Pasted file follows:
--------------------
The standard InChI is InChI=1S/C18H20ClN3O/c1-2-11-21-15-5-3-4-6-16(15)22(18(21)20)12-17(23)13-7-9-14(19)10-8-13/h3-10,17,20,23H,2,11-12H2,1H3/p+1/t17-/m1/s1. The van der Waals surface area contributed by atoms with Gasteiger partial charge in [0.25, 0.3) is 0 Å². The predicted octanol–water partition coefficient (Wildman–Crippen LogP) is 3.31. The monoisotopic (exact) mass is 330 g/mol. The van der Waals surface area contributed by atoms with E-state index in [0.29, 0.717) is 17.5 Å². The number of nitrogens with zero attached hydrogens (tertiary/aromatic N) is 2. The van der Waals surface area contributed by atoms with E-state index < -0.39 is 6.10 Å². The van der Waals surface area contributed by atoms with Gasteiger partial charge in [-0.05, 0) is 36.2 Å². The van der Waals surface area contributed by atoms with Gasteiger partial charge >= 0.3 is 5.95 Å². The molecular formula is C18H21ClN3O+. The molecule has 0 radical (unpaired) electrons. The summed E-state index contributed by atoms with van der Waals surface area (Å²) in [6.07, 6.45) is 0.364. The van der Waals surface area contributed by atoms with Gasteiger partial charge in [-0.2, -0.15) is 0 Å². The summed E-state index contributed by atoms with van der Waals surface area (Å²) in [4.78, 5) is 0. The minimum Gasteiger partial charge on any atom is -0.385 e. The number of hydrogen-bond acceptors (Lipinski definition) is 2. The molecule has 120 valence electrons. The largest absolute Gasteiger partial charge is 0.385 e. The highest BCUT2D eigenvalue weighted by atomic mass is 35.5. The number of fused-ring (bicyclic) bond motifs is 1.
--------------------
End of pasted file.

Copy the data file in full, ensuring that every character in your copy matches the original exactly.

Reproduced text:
The standard InChI is InChI=1S/C18H20ClN3O/c1-2-11-21-15-5-3-4-6-16(15)22(18(21)20)12-17(23)13-7-9-14(19)10-8-13/h3-10,17,20,23H,2,11-12H2,1H3/p+1/t17-/m1/s1. The van der Waals surface area contributed by atoms with Gasteiger partial charge in [0.25, 0.3) is 0 Å². The predicted octanol–water partition coefficient (Wildman–Crippen LogP) is 3.31. The monoisotopic (exact) mass is 330 g/mol. The van der Waals surface area contributed by atoms with E-state index in [0.29, 0.717) is 17.5 Å². The number of nitrogens with zero attached hydrogens (tertiary/aromatic N) is 2. The van der Waals surface area contributed by atoms with E-state index < -0.39 is 6.10 Å². The van der Waals surface area contributed by atoms with Gasteiger partial charge in [-0.05, 0) is 36.2 Å². The van der Waals surface area contributed by atoms with Gasteiger partial charge >= 0.3 is 5.95 Å². The molecular formula is C18H21ClN3O+. The molecule has 0 radical (unpaired) electrons. The summed E-state index contributed by atoms with van der Waals surface area (Å²) in [6.07, 6.45) is 0.364. The van der Waals surface area contributed by atoms with Gasteiger partial charge in [-0.2, -0.15) is 0 Å². The summed E-state index contributed by atoms with van der Waals surface area (Å²) in [4.78, 5) is 0. The minimum Gasteiger partial charge on any atom is -0.385 e. The number of hydrogen-bond acceptors (Lipinski definition) is 2. The molecule has 120 valence electrons. The largest absolute Gasteiger partial charge is 0.385 e. The highest BCUT2D eigenvalue weighted by atomic mass is 35.5. The number of fused-ring (bicyclic) bond motifs is 1.